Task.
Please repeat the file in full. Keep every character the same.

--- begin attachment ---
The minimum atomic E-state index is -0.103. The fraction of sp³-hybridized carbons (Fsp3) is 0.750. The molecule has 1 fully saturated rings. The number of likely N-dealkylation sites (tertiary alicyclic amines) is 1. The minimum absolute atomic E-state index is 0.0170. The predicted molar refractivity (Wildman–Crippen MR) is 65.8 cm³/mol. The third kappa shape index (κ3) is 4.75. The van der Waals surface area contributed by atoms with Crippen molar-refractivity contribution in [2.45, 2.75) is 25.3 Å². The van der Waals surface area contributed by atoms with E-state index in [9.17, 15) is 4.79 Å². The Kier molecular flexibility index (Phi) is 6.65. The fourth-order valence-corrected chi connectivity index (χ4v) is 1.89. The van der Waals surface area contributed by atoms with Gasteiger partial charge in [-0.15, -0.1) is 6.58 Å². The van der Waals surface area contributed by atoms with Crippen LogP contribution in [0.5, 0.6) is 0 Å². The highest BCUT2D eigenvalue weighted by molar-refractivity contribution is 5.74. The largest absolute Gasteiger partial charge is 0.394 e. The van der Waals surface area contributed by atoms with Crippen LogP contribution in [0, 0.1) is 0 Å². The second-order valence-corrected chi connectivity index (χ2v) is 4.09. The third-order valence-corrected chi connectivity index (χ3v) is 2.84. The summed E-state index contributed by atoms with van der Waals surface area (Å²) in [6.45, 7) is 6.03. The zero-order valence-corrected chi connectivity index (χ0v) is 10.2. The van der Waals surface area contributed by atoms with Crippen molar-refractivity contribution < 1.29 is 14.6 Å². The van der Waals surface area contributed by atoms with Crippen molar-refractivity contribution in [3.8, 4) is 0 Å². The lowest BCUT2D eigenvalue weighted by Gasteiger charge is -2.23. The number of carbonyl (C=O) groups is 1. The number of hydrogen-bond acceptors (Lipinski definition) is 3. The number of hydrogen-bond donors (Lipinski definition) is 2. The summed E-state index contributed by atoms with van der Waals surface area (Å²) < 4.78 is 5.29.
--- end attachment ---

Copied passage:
The minimum atomic E-state index is -0.103. The fraction of sp³-hybridized carbons (Fsp3) is 0.750. The molecule has 1 fully saturated rings. The number of likely N-dealkylation sites (tertiary alicyclic amines) is 1. The minimum absolute atomic E-state index is 0.0170. The predicted molar refractivity (Wildman–Crippen MR) is 65.8 cm³/mol. The third kappa shape index (κ3) is 4.75. The van der Waals surface area contributed by atoms with Crippen molar-refractivity contribution in [2.45, 2.75) is 25.3 Å². The van der Waals surface area contributed by atoms with E-state index in [9.17, 15) is 4.79 Å². The Kier molecular flexibility index (Phi) is 6.65. The fourth-order valence-corrected chi connectivity index (χ4v) is 1.89. The van der Waals surface area contributed by atoms with Gasteiger partial charge in [-0.15, -0.1) is 6.58 Å². The van der Waals surface area contributed by atoms with Crippen LogP contribution in [0.5, 0.6) is 0 Å². The highest BCUT2D eigenvalue weighted by molar-refractivity contribution is 5.74. The largest absolute Gasteiger partial charge is 0.394 e. The van der Waals surface area contributed by atoms with Crippen LogP contribution in [0, 0.1) is 0 Å². The second-order valence-corrected chi connectivity index (χ2v) is 4.09. The third-order valence-corrected chi connectivity index (χ3v) is 2.84. The summed E-state index contributed by atoms with van der Waals surface area (Å²) in [6.45, 7) is 6.03. The zero-order valence-corrected chi connectivity index (χ0v) is 10.2. The van der Waals surface area contributed by atoms with Crippen molar-refractivity contribution < 1.29 is 14.6 Å². The van der Waals surface area contributed by atoms with Crippen molar-refractivity contribution in [3.8, 4) is 0 Å². The lowest BCUT2D eigenvalue weighted by Gasteiger charge is -2.23. The number of carbonyl (C=O) groups is 1. The number of hydrogen-bond acceptors (Lipinski definition) is 3. The number of hydrogen-bond donors (Lipinski definition) is 2. The summed E-state index contributed by atoms with van der Waals surface area (Å²) < 4.78 is 5.29.